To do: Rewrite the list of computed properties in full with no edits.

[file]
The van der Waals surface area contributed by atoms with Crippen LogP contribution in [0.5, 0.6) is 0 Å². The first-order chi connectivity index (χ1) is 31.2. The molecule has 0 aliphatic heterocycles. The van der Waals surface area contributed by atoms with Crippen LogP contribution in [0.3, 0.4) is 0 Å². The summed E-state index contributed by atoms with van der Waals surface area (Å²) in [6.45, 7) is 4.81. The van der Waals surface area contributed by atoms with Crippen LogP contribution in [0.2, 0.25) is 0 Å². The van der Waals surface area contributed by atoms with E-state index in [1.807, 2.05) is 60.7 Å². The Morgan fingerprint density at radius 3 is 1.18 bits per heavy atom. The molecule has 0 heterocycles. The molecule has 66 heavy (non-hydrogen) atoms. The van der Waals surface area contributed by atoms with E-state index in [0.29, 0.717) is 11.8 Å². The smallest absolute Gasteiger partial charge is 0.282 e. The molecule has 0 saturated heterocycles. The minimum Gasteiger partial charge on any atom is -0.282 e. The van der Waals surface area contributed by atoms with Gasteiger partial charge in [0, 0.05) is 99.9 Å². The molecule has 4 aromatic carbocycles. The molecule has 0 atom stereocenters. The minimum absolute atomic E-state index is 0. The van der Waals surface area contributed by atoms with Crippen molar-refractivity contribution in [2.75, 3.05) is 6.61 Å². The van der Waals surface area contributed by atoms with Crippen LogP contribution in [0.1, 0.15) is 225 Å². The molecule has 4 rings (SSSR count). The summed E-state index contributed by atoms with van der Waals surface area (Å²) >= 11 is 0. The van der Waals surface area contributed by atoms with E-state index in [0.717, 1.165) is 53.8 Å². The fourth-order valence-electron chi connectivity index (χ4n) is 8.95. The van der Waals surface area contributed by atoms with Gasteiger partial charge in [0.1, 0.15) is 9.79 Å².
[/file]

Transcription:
The van der Waals surface area contributed by atoms with Crippen LogP contribution in [0.5, 0.6) is 0 Å². The first-order chi connectivity index (χ1) is 31.2. The molecule has 0 aliphatic heterocycles. The van der Waals surface area contributed by atoms with Crippen LogP contribution in [0.3, 0.4) is 0 Å². The summed E-state index contributed by atoms with van der Waals surface area (Å²) in [6.45, 7) is 4.81. The van der Waals surface area contributed by atoms with Crippen LogP contribution in [0.2, 0.25) is 0 Å². The van der Waals surface area contributed by atoms with E-state index in [1.807, 2.05) is 60.7 Å². The Morgan fingerprint density at radius 3 is 1.18 bits per heavy atom. The molecule has 0 heterocycles. The molecule has 66 heavy (non-hydrogen) atoms. The van der Waals surface area contributed by atoms with E-state index in [0.29, 0.717) is 11.8 Å². The smallest absolute Gasteiger partial charge is 0.282 e. The molecule has 0 saturated heterocycles. The minimum Gasteiger partial charge on any atom is -0.282 e. The van der Waals surface area contributed by atoms with Gasteiger partial charge in [0, 0.05) is 99.9 Å². The molecule has 4 aromatic carbocycles. The molecule has 0 atom stereocenters. The minimum absolute atomic E-state index is 0. The van der Waals surface area contributed by atoms with Crippen molar-refractivity contribution in [2.75, 3.05) is 6.61 Å². The van der Waals surface area contributed by atoms with Crippen LogP contribution in [0.1, 0.15) is 225 Å². The molecule has 4 rings (SSSR count). The summed E-state index contributed by atoms with van der Waals surface area (Å²) >= 11 is 0. The van der Waals surface area contributed by atoms with E-state index in [0.717, 1.165) is 53.8 Å². The fourth-order valence-electron chi connectivity index (χ4n) is 8.95. The van der Waals surface area contributed by atoms with Gasteiger partial charge in [0.1, 0.15) is 9.79 Å².